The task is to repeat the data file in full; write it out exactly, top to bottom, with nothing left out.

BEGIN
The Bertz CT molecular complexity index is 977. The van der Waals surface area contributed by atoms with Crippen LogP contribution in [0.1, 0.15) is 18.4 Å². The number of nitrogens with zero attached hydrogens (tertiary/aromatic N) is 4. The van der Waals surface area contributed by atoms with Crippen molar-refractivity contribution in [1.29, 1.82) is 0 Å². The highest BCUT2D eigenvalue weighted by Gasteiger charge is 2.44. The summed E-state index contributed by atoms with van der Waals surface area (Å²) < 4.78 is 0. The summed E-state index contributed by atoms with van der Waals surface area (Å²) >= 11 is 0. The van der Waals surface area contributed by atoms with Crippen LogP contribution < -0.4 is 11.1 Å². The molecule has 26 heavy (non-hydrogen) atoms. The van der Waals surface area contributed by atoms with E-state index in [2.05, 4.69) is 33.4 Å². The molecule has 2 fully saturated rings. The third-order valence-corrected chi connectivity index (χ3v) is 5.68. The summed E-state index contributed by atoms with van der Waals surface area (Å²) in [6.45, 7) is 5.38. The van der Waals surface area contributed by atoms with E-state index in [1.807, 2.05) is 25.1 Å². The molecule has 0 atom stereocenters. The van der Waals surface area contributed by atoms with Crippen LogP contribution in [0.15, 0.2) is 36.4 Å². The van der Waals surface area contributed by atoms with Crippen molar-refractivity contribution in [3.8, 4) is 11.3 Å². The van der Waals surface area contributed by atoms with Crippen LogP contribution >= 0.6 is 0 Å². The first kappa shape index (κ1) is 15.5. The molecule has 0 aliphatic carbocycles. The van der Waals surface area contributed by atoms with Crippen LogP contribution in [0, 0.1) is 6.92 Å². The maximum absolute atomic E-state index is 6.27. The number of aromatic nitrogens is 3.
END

The Bertz CT molecular complexity index is 977. The van der Waals surface area contributed by atoms with Crippen LogP contribution in [0.1, 0.15) is 18.4 Å². The number of nitrogens with zero attached hydrogens (tertiary/aromatic N) is 4. The van der Waals surface area contributed by atoms with Crippen molar-refractivity contribution in [1.29, 1.82) is 0 Å². The highest BCUT2D eigenvalue weighted by Gasteiger charge is 2.44. The summed E-state index contributed by atoms with van der Waals surface area (Å²) < 4.78 is 0. The summed E-state index contributed by atoms with van der Waals surface area (Å²) >= 11 is 0. The van der Waals surface area contributed by atoms with Crippen LogP contribution < -0.4 is 11.1 Å². The molecule has 26 heavy (non-hydrogen) atoms. The van der Waals surface area contributed by atoms with E-state index in [2.05, 4.69) is 33.4 Å². The molecule has 2 fully saturated rings. The third-order valence-corrected chi connectivity index (χ3v) is 5.68. The summed E-state index contributed by atoms with van der Waals surface area (Å²) in [6.45, 7) is 5.38. The van der Waals surface area contributed by atoms with E-state index in [1.807, 2.05) is 25.1 Å². The molecule has 0 atom stereocenters. The van der Waals surface area contributed by atoms with Crippen LogP contribution in [0.15, 0.2) is 36.4 Å². The van der Waals surface area contributed by atoms with Crippen molar-refractivity contribution in [3.8, 4) is 11.3 Å². The van der Waals surface area contributed by atoms with Crippen LogP contribution >= 0.6 is 0 Å². The first kappa shape index (κ1) is 15.5. The molecule has 0 aliphatic carbocycles. The van der Waals surface area contributed by atoms with Crippen LogP contribution in [0, 0.1) is 6.92 Å². The maximum absolute atomic E-state index is 6.27. The number of aromatic nitrogens is 3.